Andreessen Horowitz backs Synonym’s bio-manufacturing facilities • ZebethMedia

Armed with $6.3 million in new pre-seed capital, Synonym Biotechnologies has begun the development phase for its first productized bio-manufacturing facilities for non-pharmaceutical applications.
Edward Shenderovich and Joshua Lachter started the company in January 2022 to develop, finance and build commercial-scale bio-manufacturing facilities to provide synthetic biology producers of all size with flexible production capacity while also giving infrastructure investors access to a new, carbon-negative bio-manufacturing asset class they are calling “fermentation farms.”
Andreessen Horowitz, Giant Ventures, Blue Horizon, Thia Ventures and other venture funds active in decarbonization were part of the investment.
Shenderovich and Lachter closed on the funding this month and told ZebethMedia via email that the pre-seed round “has allowed us to build an exceptional and well-rounded launch team and establish our product in the market.”
“We plan to use the capital to catalyze our facility development efforts,” CEO Shenderovich said. “This means focusing on hiring across our design, engineering and finance teams to lay the foundations for our first facility break-ground and accelerate our outreach for strategic partnerships across the value chain.”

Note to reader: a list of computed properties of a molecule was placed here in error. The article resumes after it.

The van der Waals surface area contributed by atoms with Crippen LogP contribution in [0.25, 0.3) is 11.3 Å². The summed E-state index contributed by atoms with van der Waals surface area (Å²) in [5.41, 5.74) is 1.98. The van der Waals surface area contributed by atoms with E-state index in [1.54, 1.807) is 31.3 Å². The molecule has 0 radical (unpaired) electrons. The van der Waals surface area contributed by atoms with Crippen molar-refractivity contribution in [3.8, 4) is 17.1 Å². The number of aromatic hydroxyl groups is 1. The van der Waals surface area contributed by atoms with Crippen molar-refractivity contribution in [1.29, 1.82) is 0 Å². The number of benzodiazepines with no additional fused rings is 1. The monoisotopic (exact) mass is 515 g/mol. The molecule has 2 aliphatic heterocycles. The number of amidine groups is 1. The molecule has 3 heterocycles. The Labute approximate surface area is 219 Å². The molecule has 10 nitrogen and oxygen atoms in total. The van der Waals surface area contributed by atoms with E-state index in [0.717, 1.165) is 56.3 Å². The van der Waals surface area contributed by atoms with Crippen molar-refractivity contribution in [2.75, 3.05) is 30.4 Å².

Synonym is developing both the standardized designs and underwriting standards for financing its fermentation farms so that companies will be able to easily utilize them to produce better quality bioproducts at lower costs than existing options. On the investor side, the company said it is building an underwriting model to provide ESG investment opportunities.
The company is also channeling the U.S. government’s recent executive order on bio-manufacturing that wants to accelerate innovation in this area to meet goals around climate and energy goals, food security and sustainability and supply chains.
However, Shenderovich and Lachter say this will only be possible if bioproducts, for example, dairy protein, polymers and resins, reach cost parity to legacy products.
And right now, the infrastructure to properly scale “does not exist today” in a way that enables companies to make the quantity at the kind of quality that will meet future demand. They either have to build their own facility — which costs hundreds of millions of dollars — or rely on contract manufacturing organizations to produce products on their behalf.
“Costs will be the driving factor to adoption and production costs have prevented them from already entering supply chains,” Shenderovich said. “The means of production for these products will therefore be crucial, and Synonym’s core insight is that when it comes to industrial infrastructure, productization precedes financialization which precedes mass adoption.”
The global contract bio-manufacturing organization market, which venture-backed startups like Planetary and Culture Biosciences are doing, was estimated to be $22.2 billion in 2021 and is expected to more than double by 2030.
Lachter said what Planetary is doing is “indeed trying to close the capacity gap in fermentation,” but where Synonym varies is its approach to “focusing more on productization and financialization of facilities rather than a more traditional CMO model.”
The company is still very much in the early stages, with the co-founders saying their most important milestone was the launch of the development of its first facility that includes site selection and initial design. They expect to break ground on the facility in the third quarter of 2023.
This will be followed up in coming months by further announcements on construction, architecture and other development partners.

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